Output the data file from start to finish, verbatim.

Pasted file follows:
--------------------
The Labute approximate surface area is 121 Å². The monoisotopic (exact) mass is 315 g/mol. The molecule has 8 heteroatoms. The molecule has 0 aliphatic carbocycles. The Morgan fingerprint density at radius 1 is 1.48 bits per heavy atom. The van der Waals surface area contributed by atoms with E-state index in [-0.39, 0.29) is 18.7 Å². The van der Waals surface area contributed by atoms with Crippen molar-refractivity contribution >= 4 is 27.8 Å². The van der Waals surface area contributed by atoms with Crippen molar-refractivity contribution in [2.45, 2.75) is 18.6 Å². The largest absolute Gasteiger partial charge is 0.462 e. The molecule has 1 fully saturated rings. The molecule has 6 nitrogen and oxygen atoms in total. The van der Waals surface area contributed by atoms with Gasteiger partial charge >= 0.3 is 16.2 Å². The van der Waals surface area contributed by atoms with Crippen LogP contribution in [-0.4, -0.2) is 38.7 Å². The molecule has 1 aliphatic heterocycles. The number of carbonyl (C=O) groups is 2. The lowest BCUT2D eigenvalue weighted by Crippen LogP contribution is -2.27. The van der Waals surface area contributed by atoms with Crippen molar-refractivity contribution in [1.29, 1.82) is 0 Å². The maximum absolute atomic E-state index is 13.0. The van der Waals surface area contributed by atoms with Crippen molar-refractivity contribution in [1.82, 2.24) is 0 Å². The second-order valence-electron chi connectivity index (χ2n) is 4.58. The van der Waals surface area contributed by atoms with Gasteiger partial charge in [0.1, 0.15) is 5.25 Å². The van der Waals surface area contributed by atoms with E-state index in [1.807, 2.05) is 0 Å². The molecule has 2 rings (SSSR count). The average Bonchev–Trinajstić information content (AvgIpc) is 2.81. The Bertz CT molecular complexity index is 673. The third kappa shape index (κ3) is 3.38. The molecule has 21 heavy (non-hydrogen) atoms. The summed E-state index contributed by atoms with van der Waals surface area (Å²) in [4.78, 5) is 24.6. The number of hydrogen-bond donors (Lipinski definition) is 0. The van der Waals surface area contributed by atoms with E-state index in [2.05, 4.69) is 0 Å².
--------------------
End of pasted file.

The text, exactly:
The Labute approximate surface area is 121 Å². The monoisotopic (exact) mass is 315 g/mol. The molecule has 8 heteroatoms. The molecule has 0 aliphatic carbocycles. The Morgan fingerprint density at radius 1 is 1.48 bits per heavy atom. The van der Waals surface area contributed by atoms with E-state index in [-0.39, 0.29) is 18.7 Å². The van der Waals surface area contributed by atoms with Crippen molar-refractivity contribution >= 4 is 27.8 Å². The van der Waals surface area contributed by atoms with Crippen molar-refractivity contribution in [2.45, 2.75) is 18.6 Å². The largest absolute Gasteiger partial charge is 0.462 e. The molecule has 1 fully saturated rings. The molecule has 6 nitrogen and oxygen atoms in total. The van der Waals surface area contributed by atoms with Gasteiger partial charge >= 0.3 is 16.2 Å². The van der Waals surface area contributed by atoms with Crippen LogP contribution in [-0.4, -0.2) is 38.7 Å². The molecule has 1 aliphatic heterocycles. The number of carbonyl (C=O) groups is 2. The lowest BCUT2D eigenvalue weighted by Crippen LogP contribution is -2.27. The van der Waals surface area contributed by atoms with Crippen molar-refractivity contribution in [1.29, 1.82) is 0 Å². The maximum absolute atomic E-state index is 13.0. The van der Waals surface area contributed by atoms with Crippen molar-refractivity contribution in [1.82, 2.24) is 0 Å². The second-order valence-electron chi connectivity index (χ2n) is 4.58. The van der Waals surface area contributed by atoms with Gasteiger partial charge in [0.1, 0.15) is 5.25 Å². The van der Waals surface area contributed by atoms with E-state index in [1.807, 2.05) is 0 Å². The molecule has 2 rings (SSSR count). The average Bonchev–Trinajstić information content (AvgIpc) is 2.81. The Bertz CT molecular complexity index is 673. The third kappa shape index (κ3) is 3.38. The molecule has 21 heavy (non-hydrogen) atoms. The summed E-state index contributed by atoms with van der Waals surface area (Å²) in [4.78, 5) is 24.6. The number of hydrogen-bond donors (Lipinski definition) is 0. The van der Waals surface area contributed by atoms with E-state index in [2.05, 4.69) is 0 Å².